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Six dollars for a box of gummy worms at the movie theater seems like highway robbery, but is it actually unlawful?
On behalf of all others who find the prices of movie theater concessions to be outrageous, Michigan resident Joshua Thompson has filed a class action lawsuit against his local AMC theater. He’s suing because the movie house denied him the ability to bring his own soda and candy into the local AMC in an alleged violation of Michigan’s Consumer Protection Act.
The plaintiff is a 20-something security technician in Livonia, Michigan, who according to the Detroit Free Press, was tired of movie theaters taking advantage of him. So he’s suing.
Both AMC and the the National Association of Theatre Owners declined the paper’s request for comment.
Although Thompson’s lawsuit is winning sympathy from like-minded theatergoers who are being asked in a recession to pay big markups on wholesale prices, some legal experts doubt the plaintiffs stand much chance of buttering up a judge.
“It’s a loser,” said Gary Victor, an Eastern Michigan University business law professor, citing Supreme Court precedent that has given businesses an out from consumer protection liability in well-regulated industries.
(Here’s the decision that observers believe gutted Michigan’s consumer protection law.)
If the plaintiffs manage to get around this, they’ll force AMC to face a law that prohibits “charging the consumer a price that is grossly in excess of the price at which similar property or services are sold.”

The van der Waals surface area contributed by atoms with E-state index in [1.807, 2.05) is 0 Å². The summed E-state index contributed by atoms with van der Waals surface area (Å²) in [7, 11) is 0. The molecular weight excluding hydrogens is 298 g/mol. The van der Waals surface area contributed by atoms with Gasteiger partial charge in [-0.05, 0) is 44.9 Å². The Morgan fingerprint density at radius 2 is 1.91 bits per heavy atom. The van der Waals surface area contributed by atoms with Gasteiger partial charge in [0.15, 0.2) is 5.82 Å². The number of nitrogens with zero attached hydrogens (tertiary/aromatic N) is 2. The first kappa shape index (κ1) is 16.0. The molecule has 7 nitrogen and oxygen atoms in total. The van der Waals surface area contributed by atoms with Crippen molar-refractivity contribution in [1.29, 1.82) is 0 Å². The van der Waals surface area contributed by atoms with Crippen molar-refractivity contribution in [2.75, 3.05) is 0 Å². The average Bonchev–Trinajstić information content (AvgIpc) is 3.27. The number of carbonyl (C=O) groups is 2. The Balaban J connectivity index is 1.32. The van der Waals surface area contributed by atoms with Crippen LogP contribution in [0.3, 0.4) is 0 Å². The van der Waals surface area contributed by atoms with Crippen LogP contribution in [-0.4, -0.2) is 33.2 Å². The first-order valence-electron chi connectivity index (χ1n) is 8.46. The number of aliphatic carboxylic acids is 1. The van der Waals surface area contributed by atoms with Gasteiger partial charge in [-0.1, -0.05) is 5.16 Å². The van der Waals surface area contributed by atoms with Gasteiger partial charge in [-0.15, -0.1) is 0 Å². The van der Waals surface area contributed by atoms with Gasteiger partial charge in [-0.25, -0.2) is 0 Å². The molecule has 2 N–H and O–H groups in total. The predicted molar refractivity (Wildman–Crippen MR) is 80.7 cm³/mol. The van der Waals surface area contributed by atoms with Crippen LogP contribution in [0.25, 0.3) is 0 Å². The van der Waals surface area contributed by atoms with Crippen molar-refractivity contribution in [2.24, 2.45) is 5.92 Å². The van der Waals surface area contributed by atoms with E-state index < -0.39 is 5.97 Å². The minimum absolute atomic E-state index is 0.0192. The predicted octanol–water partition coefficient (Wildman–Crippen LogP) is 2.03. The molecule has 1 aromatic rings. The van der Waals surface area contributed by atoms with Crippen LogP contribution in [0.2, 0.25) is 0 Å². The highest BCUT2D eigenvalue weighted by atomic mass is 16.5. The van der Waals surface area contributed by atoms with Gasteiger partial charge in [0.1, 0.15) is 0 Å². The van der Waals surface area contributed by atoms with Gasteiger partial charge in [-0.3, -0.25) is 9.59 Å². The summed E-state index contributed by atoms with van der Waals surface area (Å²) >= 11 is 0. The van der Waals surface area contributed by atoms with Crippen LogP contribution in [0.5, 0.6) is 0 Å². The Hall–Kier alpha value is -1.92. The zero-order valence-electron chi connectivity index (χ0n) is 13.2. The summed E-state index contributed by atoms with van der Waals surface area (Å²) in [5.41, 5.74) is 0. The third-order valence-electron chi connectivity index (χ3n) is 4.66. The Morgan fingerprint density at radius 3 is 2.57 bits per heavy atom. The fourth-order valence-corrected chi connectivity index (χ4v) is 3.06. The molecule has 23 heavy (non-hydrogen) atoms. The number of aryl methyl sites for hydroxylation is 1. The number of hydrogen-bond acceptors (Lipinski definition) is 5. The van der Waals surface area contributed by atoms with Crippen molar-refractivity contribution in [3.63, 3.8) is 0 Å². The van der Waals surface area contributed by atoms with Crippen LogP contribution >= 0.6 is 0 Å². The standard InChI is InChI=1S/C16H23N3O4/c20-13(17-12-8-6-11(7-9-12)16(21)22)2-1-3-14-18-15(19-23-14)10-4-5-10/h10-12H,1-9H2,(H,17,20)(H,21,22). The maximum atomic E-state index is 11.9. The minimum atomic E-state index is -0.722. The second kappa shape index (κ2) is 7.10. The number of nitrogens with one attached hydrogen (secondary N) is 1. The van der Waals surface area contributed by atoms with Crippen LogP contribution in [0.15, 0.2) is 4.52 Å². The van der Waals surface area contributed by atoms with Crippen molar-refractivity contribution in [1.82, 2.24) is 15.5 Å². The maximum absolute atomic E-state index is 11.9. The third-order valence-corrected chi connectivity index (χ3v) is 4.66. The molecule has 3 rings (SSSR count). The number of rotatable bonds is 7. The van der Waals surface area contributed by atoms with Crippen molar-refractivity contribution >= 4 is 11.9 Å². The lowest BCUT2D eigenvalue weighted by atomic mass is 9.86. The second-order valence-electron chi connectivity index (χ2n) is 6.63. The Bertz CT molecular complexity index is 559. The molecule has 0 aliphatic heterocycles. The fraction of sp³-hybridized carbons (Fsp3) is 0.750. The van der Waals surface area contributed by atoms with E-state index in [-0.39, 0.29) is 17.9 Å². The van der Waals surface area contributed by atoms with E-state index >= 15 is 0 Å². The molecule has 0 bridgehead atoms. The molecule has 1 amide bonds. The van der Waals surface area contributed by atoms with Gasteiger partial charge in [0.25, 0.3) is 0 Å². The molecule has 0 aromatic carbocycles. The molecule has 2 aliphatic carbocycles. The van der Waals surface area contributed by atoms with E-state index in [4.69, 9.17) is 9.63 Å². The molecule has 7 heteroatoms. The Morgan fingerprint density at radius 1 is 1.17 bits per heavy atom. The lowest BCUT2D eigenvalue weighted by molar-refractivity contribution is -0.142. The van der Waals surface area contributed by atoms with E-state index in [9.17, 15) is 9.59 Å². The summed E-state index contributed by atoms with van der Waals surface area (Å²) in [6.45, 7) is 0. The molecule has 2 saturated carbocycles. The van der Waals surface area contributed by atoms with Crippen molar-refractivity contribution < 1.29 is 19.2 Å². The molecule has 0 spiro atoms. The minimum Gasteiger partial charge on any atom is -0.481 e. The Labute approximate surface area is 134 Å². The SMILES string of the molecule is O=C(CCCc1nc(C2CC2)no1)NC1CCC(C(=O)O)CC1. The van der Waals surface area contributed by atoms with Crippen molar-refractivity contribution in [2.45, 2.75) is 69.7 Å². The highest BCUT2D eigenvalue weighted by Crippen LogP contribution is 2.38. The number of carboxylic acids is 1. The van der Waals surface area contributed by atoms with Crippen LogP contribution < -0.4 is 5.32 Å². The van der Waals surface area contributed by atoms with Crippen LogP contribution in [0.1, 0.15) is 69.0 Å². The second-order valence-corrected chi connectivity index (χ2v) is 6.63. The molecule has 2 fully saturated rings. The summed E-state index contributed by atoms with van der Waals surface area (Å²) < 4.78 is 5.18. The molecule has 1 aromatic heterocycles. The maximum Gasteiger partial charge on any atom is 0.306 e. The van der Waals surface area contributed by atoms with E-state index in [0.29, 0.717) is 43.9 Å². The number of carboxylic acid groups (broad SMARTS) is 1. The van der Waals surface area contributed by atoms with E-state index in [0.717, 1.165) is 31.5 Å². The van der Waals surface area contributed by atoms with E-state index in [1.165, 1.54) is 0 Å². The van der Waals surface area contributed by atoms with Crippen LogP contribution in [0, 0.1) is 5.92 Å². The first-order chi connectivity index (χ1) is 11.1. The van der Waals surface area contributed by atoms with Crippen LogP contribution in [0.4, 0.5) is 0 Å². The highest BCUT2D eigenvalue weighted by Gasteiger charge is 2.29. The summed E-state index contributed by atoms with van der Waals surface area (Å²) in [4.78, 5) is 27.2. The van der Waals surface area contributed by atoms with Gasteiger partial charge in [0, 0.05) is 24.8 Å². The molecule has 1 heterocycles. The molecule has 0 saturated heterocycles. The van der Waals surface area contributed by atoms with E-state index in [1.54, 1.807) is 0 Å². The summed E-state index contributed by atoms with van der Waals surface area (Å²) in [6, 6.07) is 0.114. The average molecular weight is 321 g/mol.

Exactly how much do movie theaters make on concessions? According to one Morningstar equity analyst, of every dollar spent on candy and soda in movie theaters, 85% is pure profit. Another review of the business of selling popcorn reveals that $30 worth of raw popcorn is worth as much as $3,000 to movie theaters.
Unfortunately, the economics of allowing consumers to bring their own gummy bears into the theater aren’t quite so simple. If this lawsuit ever did get to trial, AMC would certainly bring their own experts that could testify that charging high prices is actually in the consumers’ best interest.
As hard as that is to believe, researchers at the Stanford Graduate School of Business and the University of California, Santa Cruz, concluded in 2009 that “by charging high prices on concessions, exhibition houses are able to keep ticket prices lower, which allows more people to enjoy the silver-screen experience.”
Is that any comfort to a family of six who paid nearly $100 for seats to see Dr. Seuss’ The Lorax last weekend? Probably not. That’s not even counting the concessions.
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